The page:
The Olympic Movement consists of international sports federations (IFs), National Olympic Committees (NOCs), and organizing committees for each specific Olympic Games. As the decision-making body, the IOC is responsible for choosing the host city for each Olympic Games. The host city is responsible for organizing and funding a celebration of the Games consistent with the Olympic Charter. The Olympic program, consisting of the sports to be contested at the Games, is also determined by the IOC. The celebration of the Games encompasses many rituals and symbols, such as the Olympic flag and torch, as well as the opening and closing ceremonies. There are over 13,000 athletes that compete at the Summer and Winter Olympics in 33 different sports and nearly 400 events. The first, second, and third place finishers in each event receive gold, silver, and bronze medals, respectively.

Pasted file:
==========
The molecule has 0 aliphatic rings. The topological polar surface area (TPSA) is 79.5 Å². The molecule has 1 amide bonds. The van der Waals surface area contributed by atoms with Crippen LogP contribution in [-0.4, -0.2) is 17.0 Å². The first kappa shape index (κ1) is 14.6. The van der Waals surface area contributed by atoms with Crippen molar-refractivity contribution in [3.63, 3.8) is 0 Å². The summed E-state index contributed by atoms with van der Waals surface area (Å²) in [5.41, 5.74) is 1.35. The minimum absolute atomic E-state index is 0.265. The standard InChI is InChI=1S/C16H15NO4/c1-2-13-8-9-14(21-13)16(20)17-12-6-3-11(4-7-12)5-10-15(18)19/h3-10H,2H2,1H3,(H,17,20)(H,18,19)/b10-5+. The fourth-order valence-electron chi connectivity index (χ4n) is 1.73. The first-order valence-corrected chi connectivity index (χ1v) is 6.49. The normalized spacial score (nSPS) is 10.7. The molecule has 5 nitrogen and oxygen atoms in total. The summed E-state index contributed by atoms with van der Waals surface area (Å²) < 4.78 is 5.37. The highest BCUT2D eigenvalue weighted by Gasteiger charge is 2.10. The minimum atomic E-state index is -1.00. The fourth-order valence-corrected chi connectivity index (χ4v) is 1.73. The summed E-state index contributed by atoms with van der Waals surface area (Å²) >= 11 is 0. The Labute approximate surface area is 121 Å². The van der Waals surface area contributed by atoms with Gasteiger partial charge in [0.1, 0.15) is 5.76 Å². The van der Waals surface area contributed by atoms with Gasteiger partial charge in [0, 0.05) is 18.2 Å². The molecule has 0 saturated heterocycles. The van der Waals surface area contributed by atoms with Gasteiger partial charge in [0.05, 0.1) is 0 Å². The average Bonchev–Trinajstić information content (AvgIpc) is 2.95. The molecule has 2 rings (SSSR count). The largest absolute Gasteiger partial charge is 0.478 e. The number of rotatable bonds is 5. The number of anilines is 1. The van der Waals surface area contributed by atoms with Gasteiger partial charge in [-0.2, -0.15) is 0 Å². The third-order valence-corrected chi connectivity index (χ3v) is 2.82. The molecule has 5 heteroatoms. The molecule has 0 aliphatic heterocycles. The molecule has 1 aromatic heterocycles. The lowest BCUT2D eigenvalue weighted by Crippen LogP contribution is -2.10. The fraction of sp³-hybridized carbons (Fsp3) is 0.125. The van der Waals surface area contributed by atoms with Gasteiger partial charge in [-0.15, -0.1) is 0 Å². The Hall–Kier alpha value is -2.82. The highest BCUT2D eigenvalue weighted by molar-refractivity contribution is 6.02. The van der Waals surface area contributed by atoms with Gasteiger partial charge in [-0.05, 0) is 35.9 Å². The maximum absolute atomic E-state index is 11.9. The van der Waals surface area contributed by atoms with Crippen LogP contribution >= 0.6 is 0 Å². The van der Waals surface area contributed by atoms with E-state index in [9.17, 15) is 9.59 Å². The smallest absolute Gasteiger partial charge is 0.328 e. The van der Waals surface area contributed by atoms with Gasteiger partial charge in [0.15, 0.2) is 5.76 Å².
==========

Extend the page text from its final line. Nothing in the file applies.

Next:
The Games have grown in scale to the point that nearly every nation is represented. Such growth has created numerous challenges, including boycotts, doping, bribery of officials, and terrorism. Every two years, the Olympics and its media exposure provide unknown athletes with the chance to attain national, and in particular cases, international fame. The Games also constitute a major opportunity for the host city and country to showcase themselves to the world.